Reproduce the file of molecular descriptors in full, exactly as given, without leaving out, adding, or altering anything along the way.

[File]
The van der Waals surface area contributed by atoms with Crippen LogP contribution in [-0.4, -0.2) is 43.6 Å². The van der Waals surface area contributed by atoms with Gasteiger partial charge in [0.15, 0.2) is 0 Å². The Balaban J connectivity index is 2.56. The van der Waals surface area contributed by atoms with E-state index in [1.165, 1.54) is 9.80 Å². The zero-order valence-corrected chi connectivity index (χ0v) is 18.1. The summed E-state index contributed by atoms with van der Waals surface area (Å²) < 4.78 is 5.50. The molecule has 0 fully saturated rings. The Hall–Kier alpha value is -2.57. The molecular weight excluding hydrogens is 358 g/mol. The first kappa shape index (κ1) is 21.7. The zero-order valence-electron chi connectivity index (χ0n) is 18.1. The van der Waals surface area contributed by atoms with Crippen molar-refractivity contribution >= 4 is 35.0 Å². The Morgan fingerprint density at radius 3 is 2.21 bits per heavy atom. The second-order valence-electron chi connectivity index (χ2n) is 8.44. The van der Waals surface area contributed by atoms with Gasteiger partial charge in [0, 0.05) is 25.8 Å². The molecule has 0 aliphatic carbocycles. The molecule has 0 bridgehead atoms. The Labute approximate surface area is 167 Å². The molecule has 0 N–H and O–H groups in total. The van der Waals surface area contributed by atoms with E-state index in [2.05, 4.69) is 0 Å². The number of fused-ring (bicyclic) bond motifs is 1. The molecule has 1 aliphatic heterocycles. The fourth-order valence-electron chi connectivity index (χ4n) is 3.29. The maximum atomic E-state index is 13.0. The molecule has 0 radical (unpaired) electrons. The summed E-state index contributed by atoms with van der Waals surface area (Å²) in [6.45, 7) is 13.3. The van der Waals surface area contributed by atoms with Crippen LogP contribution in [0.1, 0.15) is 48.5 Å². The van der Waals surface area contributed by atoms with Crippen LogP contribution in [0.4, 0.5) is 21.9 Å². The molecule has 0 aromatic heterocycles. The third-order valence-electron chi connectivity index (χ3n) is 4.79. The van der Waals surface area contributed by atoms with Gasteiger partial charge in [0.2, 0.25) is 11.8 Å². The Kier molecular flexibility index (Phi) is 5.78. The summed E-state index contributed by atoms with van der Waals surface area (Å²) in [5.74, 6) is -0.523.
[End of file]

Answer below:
The van der Waals surface area contributed by atoms with Crippen LogP contribution in [-0.4, -0.2) is 43.6 Å². The van der Waals surface area contributed by atoms with Gasteiger partial charge in [0.15, 0.2) is 0 Å². The Balaban J connectivity index is 2.56. The van der Waals surface area contributed by atoms with E-state index in [1.165, 1.54) is 9.80 Å². The zero-order valence-corrected chi connectivity index (χ0v) is 18.1. The summed E-state index contributed by atoms with van der Waals surface area (Å²) < 4.78 is 5.50. The molecule has 0 fully saturated rings. The Hall–Kier alpha value is -2.57. The molecular weight excluding hydrogens is 358 g/mol. The first kappa shape index (κ1) is 21.7. The zero-order valence-electron chi connectivity index (χ0n) is 18.1. The van der Waals surface area contributed by atoms with Crippen molar-refractivity contribution >= 4 is 35.0 Å². The Morgan fingerprint density at radius 3 is 2.21 bits per heavy atom. The second-order valence-electron chi connectivity index (χ2n) is 8.44. The van der Waals surface area contributed by atoms with Gasteiger partial charge in [0, 0.05) is 25.8 Å². The molecule has 0 aliphatic carbocycles. The molecule has 0 bridgehead atoms. The Labute approximate surface area is 167 Å². The molecule has 0 N–H and O–H groups in total. The van der Waals surface area contributed by atoms with E-state index in [2.05, 4.69) is 0 Å². The number of fused-ring (bicyclic) bond motifs is 1. The molecule has 1 aliphatic heterocycles. The fourth-order valence-electron chi connectivity index (χ4n) is 3.29. The maximum atomic E-state index is 13.0. The molecule has 0 radical (unpaired) electrons. The summed E-state index contributed by atoms with van der Waals surface area (Å²) in [6.45, 7) is 13.3. The van der Waals surface area contributed by atoms with Crippen LogP contribution in [0.1, 0.15) is 48.5 Å². The van der Waals surface area contributed by atoms with Crippen LogP contribution in [0.4, 0.5) is 21.9 Å². The molecule has 0 aromatic heterocycles. The third-order valence-electron chi connectivity index (χ3n) is 4.79. The van der Waals surface area contributed by atoms with Gasteiger partial charge in [0.2, 0.25) is 11.8 Å². The Kier molecular flexibility index (Phi) is 5.78. The summed E-state index contributed by atoms with van der Waals surface area (Å²) in [5.74, 6) is -0.523.